Cataclysmic Warlocks

in world of warcraft

Every World of Warcraft player associates themselves with a class. Even if they may have a clade of alternate characters to their name, you can put them against a wall and make them pick one. For me, it is the Warlock, a damage-oriented class who works through indirect means such as demonic pets and damage-over-time spells that slowly chip away at your health. On World of Warcraft’s launch day – November 24, 2004 – I rolled a Gnome Warlock. My main character on September 26, 2010, is a Gnome Warlock.

So: I just want to say quickly that I’ve been acting the beta tester on the PTR and getting to grips with some of the really fucking awesome changes in the pipelines for the class:

  • The Infernal and Doomguard become Warlock-class Spirit Wolves, oriented for Player versus Player and Player versus Monster combat, respectively.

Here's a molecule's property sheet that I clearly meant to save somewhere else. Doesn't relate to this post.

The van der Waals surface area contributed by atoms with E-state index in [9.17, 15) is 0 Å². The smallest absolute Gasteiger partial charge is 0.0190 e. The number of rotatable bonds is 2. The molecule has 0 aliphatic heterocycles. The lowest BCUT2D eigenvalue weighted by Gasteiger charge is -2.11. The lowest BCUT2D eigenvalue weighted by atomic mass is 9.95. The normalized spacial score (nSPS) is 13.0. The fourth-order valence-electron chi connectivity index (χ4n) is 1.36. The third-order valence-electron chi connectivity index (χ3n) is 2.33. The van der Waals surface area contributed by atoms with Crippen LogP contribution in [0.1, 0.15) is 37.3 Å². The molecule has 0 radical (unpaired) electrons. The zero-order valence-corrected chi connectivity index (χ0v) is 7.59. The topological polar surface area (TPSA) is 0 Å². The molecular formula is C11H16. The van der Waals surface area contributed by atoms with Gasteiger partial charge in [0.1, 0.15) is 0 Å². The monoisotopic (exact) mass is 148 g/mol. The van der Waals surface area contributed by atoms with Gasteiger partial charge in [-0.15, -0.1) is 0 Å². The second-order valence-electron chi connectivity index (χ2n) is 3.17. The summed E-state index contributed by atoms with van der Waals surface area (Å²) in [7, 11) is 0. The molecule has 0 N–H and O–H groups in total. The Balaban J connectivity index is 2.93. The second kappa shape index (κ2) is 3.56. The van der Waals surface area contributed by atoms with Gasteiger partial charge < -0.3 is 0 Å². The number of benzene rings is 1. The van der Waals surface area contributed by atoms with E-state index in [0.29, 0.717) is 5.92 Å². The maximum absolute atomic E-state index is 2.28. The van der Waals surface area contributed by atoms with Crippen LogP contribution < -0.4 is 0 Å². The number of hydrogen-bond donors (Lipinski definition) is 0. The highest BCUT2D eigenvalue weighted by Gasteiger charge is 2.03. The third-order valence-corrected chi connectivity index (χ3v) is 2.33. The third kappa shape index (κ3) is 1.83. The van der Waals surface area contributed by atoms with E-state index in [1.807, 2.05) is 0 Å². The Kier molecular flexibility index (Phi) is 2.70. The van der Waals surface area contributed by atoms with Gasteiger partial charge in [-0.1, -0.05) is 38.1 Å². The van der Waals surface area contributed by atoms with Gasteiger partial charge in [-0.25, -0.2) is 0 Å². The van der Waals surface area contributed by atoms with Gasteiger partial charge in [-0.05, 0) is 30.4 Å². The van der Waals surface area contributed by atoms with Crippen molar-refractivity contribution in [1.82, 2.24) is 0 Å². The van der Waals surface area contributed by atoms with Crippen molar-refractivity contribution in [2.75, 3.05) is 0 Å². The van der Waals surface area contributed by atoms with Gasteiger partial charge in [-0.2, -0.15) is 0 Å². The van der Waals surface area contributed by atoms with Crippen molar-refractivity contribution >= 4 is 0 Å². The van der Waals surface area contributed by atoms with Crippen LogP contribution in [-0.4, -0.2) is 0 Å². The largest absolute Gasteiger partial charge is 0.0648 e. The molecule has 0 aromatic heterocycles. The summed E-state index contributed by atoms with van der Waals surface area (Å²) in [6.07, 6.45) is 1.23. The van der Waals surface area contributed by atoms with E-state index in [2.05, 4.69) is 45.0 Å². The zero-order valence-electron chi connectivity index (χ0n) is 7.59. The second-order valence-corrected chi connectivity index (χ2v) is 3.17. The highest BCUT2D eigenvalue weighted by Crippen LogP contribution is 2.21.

• No. More. Fucking. Soul. Shards.
  • Spell “popping”. If, say, Nightfall procs, Shadowbolt and your whole screen light up. You cannot help but know it is ready.
  • New, extra, pet abilities. I haven’t played with them all yet, but my Felguard’s Felstorm is just pure (insanely overpowered, currently) fun. Combine it with Bane of Agony”. I can now cast it alongside Curse of Shadows. No more having to gimp my own damage output in a raid!
  • The brand-new, out of combat spell, Soul Harvest is an excellent self-heal.
  • Soulburn empowers existing spells with stated goal of giving you additional in-combat cooldowns to use up. Yay!

It’s all good, really. Maybe my biggest gripe with the player test realm is that in instances we burn through mobs so fast that it becomes very hard to roll out my full spell catalogue and get the most out of my character. That hasn’t changed: Warlocks are powerful, but we take a while go get started.

Roll on the patch, I say!

March 20

in me

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